What is Ohm’s Law? Formula, Equation, Simple Terms

Are you curious about What is Ohm’s Law? This is the right place for you to find out the best answer with proven information. Here you can learn about the Law, Formula, Equation & Simple Terms. What is ohm’s law class 10? also this is the common question that you are looking for. Here are also the solutions for all those issues. So, let’s get started dear knowledge lover!

Ohm’s law describes the relationship between Voltage, Resistance and Current where Voltage (V) is trying to force charge to flow, Resistance (R) is resisting that flow, and the actual resulting Current (I).

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The Law Definition

Ohm’s Law states that electric current is proportional to voltage and inversely proportional to resistance. Mathematically, the law states that V = IR, where V is the voltage difference, I is the current in amperes, and R is the resistance in ohms.

Who Invented This Law?

Ohm’s Law is Named after the Great German Physicist and Mathematician – Georg Simon Ohm. He was born on March 16, 1789 and died on July 6, 1854.

Georg Simon Ohm did a research on the Battery Invented by the Italian scientist Alessandro Volta.

What is Ohm’s Law? Formula, Equation, Simple Terms

He concluded his research with a Formula which states that the current flow through a conductor is directly proportional to the potential difference (voltage) and inversely proportional to the resistance. Finally, this relationship is Ohm’s law.

Ohm’s Law Formula

I = V / R; where

I = Electrical Current Flowing through the Resistor
V = Voltage Drop of the Resistor
R = R is the resistance of the resistor, measured in Ohms (Ω)

The Ohm’s law formula helps to calculate voltage, current and resistance. Now we are explain ohm’s law that’s make you easy for understand the details very easily.

Understanding The Law

As per the law, we can state that:

  1. Large voltage and low resistances produces large current.
  2. Large resistance limit current to low values.

Question: Almost every electric circuit is more complicated than just a basic circuit with a battery and a resistor. So which voltage does the formula refer to?

Understanding Ohm’s Law

Answer: Well, it refers to the voltage across the resistor, the voltage between the two terminal wires.

Looked at another way, that voltage is actually produced by the resistor.
The resistor is restricting the flow of charge, slowing it down, and this creates a traffic jam on one side, forming an excess of charge with respect to the other side.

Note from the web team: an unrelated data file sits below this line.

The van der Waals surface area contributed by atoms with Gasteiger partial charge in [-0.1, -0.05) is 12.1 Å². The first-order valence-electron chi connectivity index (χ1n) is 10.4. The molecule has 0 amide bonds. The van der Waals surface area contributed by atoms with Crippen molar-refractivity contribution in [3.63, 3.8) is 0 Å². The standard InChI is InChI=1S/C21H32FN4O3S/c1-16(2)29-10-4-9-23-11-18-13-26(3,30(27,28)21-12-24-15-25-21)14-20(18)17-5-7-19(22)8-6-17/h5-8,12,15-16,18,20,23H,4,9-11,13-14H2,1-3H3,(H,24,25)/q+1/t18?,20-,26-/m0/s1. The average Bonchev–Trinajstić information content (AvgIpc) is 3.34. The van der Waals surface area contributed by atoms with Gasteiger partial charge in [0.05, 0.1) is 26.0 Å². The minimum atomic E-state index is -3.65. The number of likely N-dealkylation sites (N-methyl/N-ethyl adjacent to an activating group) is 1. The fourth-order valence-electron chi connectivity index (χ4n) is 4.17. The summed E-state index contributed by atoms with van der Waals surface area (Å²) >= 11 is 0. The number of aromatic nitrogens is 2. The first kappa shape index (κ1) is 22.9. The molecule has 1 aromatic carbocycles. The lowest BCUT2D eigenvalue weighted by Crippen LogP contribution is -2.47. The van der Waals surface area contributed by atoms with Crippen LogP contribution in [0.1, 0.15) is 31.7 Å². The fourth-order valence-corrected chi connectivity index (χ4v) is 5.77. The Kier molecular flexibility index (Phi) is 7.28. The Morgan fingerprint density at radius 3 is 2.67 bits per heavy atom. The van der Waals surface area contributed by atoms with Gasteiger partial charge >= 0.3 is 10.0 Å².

Any such charge difference or separation results in a voltage between the two points.

Ohm’s law tells us how to calculate that voltage if we know the resistor value and the current flow. This voltage drop is analogous to the drop in water pressure through a small pipe or small nozzle.

Techopedia Explains

German physicist Georg Simon Ohm discovered the law. The law was published in his 1827 paper, “The Galvanic Circuit Investigated Mathematically.” Material obeying the principle of Ohm’s Law is called linear or ohmic because the potential difference measured between two points varies linearly with the electric current.

Gustav Kirchhoff reformulated Ohm’s law as J = sE, where J is the density of current at a given location in a material having resistance, E is the electric field at that particular location, and s is the conductivity, which is a parameter that depends on the material.

Ohm’s Law Matrix Table

Ohm’s law is generalized after a lot of experiments on materials that proved the direct relationship of the current with the electric field associated with the materials. Ohm’s law may not hold true all the time.

Experiments have proved that some materials behave in a non-ohmic way when weak electric field is applied to them. Early on, it was believed that Ohm’s law would not be unsuccessful at the atomic scale. But later, researchers proved that Ohm’s law is applicable for silicon wires with a width of only four atoms and a height of only one atom.

Examples

Example-1: Find the current of an electrical circuit that has resistance of 100 Ohms and voltage supply of 10 Volts.

Solution:

V = 10 V
R = 100 Ω
I = V / R = 10V / 100Ω = 0.1A = 100mA
Example-2: Find the voltage applied across 100 kΩ resistors when 5 mA current flows through it

Ohm’s Law Pie Chart

Solution: V = 100 kΩ * 5 mA = 500 V

Example-3: Find the value of a Resistor which drops 100 V when 50 mA current is flowing through it.

Solution: R = 100 V / 50mA = 200 Ω

So, finally you got the details that you are looking for about the law. The good things the if you learn more and more about this law you will find more details. Keep learning and get the best information from Largest Stage One Things we are want to know that is your feedback from this article. Let us know you experience. We are eagerly waiting for your feedback.

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